What to look out for at Forge Dam over the next 2 weeks
It has been a rather eventful few months over at Forge Dam and the work is almost coming to an end! Our target of extracting 5000 tonnes of silt has now been met, meaning de-silting of the millpond has now finished. As you know, the removed silt has been taken off-site to use as cover material for a closed landfill at Beighton, in our green-to-green remediation partnership.
You will have seen that some of the silt has been spread over to the North side of the dam to form depths and shallows on the base of millpond. This landscaping will create habitat to accommodate a variety of water-loving species. Some silt will also be used for profiling around the edges of the island, including creation of a kingfisher bank.
Work is just starting on the next phase of the project, the formation of a sinew channel. This will create a deeper channel for the brook to run in, encouraging water to flow predominantly down the spillway. A training wall will separate the channel from the millpond, which will be constructed of interwoven bundles of hazel and alder harvested from the site. Ten foot tall king posts will form the rigid structure, the first of these posts went in yesterday, which you can see in this picture. There will be inlets and outlets within the wall to allow water to circulate between the brook and dam, and over time this will develop into a natural river bank.
Aidan and Luis from Sanctus Ltd considering checking out the first two “king posts” for the sinew channel.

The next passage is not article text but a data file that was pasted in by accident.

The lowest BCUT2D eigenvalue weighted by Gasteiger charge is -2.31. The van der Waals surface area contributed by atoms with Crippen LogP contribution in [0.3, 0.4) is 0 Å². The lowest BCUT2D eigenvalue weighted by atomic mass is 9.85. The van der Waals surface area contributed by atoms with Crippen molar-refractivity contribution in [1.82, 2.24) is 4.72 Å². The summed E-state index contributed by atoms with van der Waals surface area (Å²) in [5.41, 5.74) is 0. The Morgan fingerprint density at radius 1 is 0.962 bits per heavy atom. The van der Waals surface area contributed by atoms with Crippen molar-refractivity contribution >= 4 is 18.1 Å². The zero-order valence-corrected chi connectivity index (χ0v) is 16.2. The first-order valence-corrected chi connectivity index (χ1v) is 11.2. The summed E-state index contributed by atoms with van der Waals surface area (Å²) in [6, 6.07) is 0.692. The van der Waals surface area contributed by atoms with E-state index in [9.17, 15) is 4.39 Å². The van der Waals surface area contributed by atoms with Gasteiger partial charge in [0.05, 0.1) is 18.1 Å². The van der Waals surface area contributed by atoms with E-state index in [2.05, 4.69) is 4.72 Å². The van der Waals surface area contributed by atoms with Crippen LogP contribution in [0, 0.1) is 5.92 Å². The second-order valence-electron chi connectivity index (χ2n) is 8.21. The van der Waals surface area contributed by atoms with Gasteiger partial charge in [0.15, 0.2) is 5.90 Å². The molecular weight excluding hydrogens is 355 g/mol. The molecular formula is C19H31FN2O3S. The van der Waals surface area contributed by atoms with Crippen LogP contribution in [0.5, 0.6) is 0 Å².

Some of you may have noticed last Friday that a plume of silt was visible in the river below the spillway, after the contractors encountered the historic maintenance hatch at the base of the weir. Unfortunately a metal cover which should have prevented silt escape had long since corroded. The contractors immediately stopped work and took remedial action to block the hatch and thankfully, our silt mitigation measures (such as the silt nets you can see downstream) caught most of the release. The Environment Agency has advised us on further measures to prevent accidental silt migration downstream during these last stages of work.
Update on the Path Repair
You’ll see that sadly the north bank footpath remains closed and will be until the Council can effect repairs on the collapsed section of wall. This will take place as soon as possible and we will keep you updated as this progresses, and really apologise for any inconvenience. Please keep in mind that the area to the rear of the collapse has been shut off for your own safety and avoid crossing that area, despite how tempting it is to take the short cut.
Hopefully the weather continues to stay lovely, and you get a chance to have a look at what’s going on in these final stages of work. Although once all the heavy machinery leaves the site, that will not be the end of the restoration. Look out for an upcoming blog about the longer-term conservation and environmental improvement plan for the area, which will include formation of so called ‘leaky dams’.